Tripwire is a security tool that checks the integrity of normal system binaries and reports any changes to syslog or by email. Tripwire is a good tool for ensuring that your binaries have not been replaced by Trojan horse programs. Trojan horses are malicious programs inadvertently installed because of identical filenames to distributed (expected) programs, and they can wreak havoc on a breached system.
Ubuntu does not include the free version of Tripwire, but it can be used to monitor your system. To set up Tripwire for the first time, go to http://www.tripwire.org, and then download and install an open-source version of the software. After installation, run the twinstall.sh script (found under
/etc/tripwire) as root like so:
$ sudo /etc/tripwire/twinstall.sh
The Tripwire site and local passphrases are used to sign a variety of files, such as the configuration, policy, and database files.
Passphrases should be at least 8 characters in length and contain both letters and numbers.
See the Tripwire manual for more information.
(When selecting a passphrase, keep in mind that good passphrases typically have upper and lower case letters, digits and punctuation marks, and are at least 8 characters in length.) Enter the site keyfile passphrase:
You then need to enter a password of at least eight characters (perhaps best is a string of random madness, such as 5fwkc4ln) at least twice. The script generates keys for your site (host) and then asks you to enter a password (twice) for local use. You are then asked to enter the new site password. After following the prompts, the (rather extensive) default configuration and policy files (tw.cfg and tw.pol) are encrypted. You should then back up and delete the original plain-text files installed by Ubuntu.
To then initialize Tripwire, use its --init option like so:
Please enter your local passphrase: Parsing policy file: /etc/tripwire/tw.pol Generating the database... *** Processing Unix File System ***
Wrote database file: /var/lib/tripwire/shuttle2.twd The database was successfully generated.
Note that not all the output is shown here. After Tripwire has created its database (which is a snapshot of your file system), it uses this baseline along with the encrypted configuration and policy settings under the /etc/tripwire directory to monitor the status of your system. You should then start Tripwire in its integrity checking mode, using a desired option. (See the TRipwire manual page for details.) For example, you can have Tripwire check your system and then generate a report at the command line, like so:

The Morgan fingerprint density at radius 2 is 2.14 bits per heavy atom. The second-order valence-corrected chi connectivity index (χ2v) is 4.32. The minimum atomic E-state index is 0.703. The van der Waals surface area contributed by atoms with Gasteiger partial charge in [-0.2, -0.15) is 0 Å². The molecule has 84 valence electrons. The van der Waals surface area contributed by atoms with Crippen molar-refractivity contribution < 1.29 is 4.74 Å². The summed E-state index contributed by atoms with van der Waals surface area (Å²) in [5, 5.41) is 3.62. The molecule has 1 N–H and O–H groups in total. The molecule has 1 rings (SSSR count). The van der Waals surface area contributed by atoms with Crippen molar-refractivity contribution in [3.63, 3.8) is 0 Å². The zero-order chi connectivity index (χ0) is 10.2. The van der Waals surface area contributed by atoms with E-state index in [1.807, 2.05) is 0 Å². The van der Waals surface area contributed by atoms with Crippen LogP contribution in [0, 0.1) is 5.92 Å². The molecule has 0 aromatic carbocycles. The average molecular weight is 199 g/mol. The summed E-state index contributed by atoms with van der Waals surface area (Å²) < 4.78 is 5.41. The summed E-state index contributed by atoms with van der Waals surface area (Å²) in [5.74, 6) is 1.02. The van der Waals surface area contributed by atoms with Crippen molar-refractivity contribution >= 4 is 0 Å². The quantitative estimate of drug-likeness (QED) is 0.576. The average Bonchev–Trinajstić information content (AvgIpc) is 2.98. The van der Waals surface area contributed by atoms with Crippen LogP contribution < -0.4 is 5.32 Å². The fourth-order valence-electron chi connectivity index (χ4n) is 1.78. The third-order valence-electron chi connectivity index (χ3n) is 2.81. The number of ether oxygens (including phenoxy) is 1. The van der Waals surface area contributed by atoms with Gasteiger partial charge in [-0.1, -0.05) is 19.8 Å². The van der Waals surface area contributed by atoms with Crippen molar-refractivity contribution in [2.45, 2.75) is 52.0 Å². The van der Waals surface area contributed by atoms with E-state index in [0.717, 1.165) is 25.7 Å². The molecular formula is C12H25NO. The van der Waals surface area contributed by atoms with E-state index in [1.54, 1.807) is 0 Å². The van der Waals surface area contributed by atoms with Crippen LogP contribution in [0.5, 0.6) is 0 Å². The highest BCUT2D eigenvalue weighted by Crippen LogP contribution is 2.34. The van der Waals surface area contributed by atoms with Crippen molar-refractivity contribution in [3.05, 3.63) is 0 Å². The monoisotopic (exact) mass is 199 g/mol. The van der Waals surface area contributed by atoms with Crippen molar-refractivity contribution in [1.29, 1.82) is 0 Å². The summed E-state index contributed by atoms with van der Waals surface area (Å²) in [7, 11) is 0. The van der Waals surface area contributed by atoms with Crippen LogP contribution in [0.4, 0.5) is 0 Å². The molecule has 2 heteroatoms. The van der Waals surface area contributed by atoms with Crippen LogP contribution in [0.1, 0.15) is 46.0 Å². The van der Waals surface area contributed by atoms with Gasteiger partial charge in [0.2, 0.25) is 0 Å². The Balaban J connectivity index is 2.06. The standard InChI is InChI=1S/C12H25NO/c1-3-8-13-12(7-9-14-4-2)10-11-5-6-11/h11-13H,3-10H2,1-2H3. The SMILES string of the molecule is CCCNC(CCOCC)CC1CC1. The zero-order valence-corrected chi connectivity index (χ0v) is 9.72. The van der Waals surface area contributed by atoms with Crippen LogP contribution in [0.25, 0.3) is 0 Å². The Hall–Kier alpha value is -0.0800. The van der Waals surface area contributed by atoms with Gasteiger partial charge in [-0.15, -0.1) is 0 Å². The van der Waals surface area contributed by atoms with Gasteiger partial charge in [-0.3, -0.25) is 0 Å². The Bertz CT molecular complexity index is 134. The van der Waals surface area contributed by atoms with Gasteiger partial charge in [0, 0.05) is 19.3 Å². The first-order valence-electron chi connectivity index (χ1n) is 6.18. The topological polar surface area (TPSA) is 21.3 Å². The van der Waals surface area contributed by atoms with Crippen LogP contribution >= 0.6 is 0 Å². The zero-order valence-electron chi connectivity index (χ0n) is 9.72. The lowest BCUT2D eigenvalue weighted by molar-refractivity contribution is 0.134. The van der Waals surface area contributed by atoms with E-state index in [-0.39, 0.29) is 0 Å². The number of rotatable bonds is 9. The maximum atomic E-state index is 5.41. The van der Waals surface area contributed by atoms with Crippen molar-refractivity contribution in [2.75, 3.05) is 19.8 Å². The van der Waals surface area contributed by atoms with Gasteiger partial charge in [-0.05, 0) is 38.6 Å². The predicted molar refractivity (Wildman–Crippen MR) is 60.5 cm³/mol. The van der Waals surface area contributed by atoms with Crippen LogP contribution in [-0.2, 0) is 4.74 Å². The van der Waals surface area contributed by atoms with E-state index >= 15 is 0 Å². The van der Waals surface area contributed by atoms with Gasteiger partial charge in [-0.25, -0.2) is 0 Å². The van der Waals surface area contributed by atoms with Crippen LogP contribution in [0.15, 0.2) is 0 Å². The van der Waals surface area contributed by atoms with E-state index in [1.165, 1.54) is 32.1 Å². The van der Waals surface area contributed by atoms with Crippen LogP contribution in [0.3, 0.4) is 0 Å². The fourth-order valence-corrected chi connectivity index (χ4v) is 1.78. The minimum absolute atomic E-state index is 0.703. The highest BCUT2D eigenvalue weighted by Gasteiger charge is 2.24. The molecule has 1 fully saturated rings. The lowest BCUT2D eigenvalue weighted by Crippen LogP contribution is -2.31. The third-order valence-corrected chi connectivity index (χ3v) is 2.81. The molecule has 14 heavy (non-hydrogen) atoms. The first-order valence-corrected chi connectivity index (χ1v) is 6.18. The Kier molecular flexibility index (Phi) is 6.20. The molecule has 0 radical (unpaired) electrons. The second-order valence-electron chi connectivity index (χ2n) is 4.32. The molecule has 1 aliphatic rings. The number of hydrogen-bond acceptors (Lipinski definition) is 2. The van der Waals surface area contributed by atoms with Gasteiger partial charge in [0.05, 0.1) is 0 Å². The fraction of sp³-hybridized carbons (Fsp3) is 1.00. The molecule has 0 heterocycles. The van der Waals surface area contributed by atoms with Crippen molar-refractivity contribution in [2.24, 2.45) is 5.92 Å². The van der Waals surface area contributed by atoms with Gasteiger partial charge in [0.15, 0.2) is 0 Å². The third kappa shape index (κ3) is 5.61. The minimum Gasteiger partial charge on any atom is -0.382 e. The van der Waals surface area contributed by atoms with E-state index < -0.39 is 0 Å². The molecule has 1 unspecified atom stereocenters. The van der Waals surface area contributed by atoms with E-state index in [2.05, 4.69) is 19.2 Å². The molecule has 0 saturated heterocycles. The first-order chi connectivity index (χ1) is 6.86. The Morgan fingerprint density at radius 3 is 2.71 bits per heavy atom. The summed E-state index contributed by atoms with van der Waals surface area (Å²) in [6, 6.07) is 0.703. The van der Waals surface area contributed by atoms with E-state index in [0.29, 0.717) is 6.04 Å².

No output is shown here, but a report is displayed in this example. The output could be redirected to a file, but a report is saved as /var/lib/tripwire/report/hostname-YYYYMMDD-HHMMSS.twr (in other words, using your host's name, the year, the month, the day, the hour, the minute, and the seconds). This report can be read using the twprint utility, like so:
/var/lib/tripwire/report/shuttle2-20020919-181049.twr | less
Other options, such as emailing the report, are supported by Tripwire, which should be run as a scheduled task by your system's scheduling table, /etc/crontab, on off-hours. (It can be resource intensive on less powerful computers.) The Tripwire software package also includes a twadmin utility you can use to fine-tune or change settings or policies or to perform other administrative duties.
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